CORRECTED-Proto hits back at Italy market regulator over RCS
(Fixes to show Proto claims to represent investors who bought a stake in RCS, not Proto itself that bought stake)
MILAN Nov 1 (Reuters) - An Italian financier, who claims to represent investors buying a stake in loss-making RCS Mediagroup , criticised Italy's financial market watchdog on Thursday over a request for information about his dealings with the publishing group.
On Wednesday the regulator Consob said Alessandro Proto, who heads consultancy firm Proto Organization, had not complied with its request for details on the shareholder group that the financier claims controls 3.4 percent of RCS.
Proto said he would seek damages from the watchdog.
"We believe there are no grounds for Consob having released such declarations," he said in an emailed statement on behalf of Proto Organization.
"We are safe and secure about how we operated, having met all the requests we were legally obliged to, and will ask for damages from the regulator for what has happened."
RCS, which owns the influential daily Il Corriere della Sera, is at the crossroads of top Italian finance.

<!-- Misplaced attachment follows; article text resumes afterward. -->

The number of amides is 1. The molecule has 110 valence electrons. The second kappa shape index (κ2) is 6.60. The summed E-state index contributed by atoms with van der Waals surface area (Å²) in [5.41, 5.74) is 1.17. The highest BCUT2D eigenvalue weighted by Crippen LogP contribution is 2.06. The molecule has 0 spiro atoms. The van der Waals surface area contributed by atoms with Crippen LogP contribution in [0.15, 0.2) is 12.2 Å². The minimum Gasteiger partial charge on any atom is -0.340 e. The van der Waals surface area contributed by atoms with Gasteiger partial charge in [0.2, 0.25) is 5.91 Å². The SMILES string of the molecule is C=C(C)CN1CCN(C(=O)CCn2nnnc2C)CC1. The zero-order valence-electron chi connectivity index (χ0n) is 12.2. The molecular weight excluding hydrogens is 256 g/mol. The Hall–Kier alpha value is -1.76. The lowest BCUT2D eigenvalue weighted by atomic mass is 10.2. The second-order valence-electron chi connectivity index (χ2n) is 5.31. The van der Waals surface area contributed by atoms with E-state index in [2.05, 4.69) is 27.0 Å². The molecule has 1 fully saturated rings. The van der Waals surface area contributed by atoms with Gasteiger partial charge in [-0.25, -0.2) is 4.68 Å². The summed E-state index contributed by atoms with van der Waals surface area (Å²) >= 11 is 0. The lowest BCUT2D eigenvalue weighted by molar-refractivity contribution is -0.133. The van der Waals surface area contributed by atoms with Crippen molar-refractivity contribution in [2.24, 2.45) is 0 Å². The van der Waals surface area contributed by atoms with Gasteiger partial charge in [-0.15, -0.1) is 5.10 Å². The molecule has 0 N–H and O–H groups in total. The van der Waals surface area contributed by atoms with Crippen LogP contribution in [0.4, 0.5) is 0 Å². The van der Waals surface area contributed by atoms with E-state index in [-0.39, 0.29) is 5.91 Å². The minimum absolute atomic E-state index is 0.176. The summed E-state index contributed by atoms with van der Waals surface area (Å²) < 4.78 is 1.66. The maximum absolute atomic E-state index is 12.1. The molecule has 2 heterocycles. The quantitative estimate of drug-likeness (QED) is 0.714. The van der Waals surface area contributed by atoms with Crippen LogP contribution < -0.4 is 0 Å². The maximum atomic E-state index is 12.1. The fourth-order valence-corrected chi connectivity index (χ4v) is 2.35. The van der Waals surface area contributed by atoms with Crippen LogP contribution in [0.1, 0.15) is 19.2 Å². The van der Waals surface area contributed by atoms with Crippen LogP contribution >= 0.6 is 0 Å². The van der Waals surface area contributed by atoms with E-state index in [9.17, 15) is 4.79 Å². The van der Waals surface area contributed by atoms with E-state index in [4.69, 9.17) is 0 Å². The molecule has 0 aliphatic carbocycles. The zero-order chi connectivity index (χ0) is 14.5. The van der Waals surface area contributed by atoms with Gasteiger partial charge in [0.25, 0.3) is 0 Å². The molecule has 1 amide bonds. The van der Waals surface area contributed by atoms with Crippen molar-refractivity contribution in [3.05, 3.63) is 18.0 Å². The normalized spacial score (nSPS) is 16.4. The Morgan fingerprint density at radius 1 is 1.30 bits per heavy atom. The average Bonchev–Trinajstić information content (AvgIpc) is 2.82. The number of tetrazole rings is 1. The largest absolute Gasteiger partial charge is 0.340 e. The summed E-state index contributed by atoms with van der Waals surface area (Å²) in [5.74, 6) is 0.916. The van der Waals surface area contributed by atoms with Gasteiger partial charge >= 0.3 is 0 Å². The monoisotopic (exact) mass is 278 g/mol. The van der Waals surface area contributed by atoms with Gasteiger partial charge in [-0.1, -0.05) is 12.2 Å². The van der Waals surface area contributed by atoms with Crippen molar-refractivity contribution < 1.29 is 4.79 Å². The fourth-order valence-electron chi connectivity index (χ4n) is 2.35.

The publisher is 58 percent controlled by a shareholder group that includes top investment bank Mediobanca, No. 1 retail bank Intesa Sanpaolo, carmaker Fiat and insurer Assicurazioni Generali.
"We're not interested in and do not need the opinion of Consob to press ahead on RCS. And we will," Proto said on Thursday.
The Financial Times on Thursday quoted Proto as saying the ultimate goal was to take over control of RCS and Corriere.
There is uncertainty over what stake the investors represented by Proto Organization hold in RCS. In October the advisory and investment firm said it had offered to buy the RCS stake held by the Benetton family.
Proto, who previously said he leads a group of five investors holding 3.4 percent of RCS, said on Thursday Proto Organization was guarantor of a pact comprising four people, adding it was likely a fifth would come on board.
Proto recently said Warren Buffett was interested in investing in Italy, adding contacts had been made with the U.S. investor with a view to proposing possible opportunities, including RCS.
Judicial sources told Reuters in October Milan prosecutors were looking into the Proto Organization.
RCS's balance sheet is under pressure because of writedowns on Spanish operations and is thought by analysts to need a capital injection of upwards of 400 million euros.
A capital increase could open up opportunities for investors to buy into a company that is mostly in the hands of the shareholder group and long-term investors like Tod's owner Diego Della Valle. (Reporting By Stephen Jewkes; Editing by Rosalind Russell)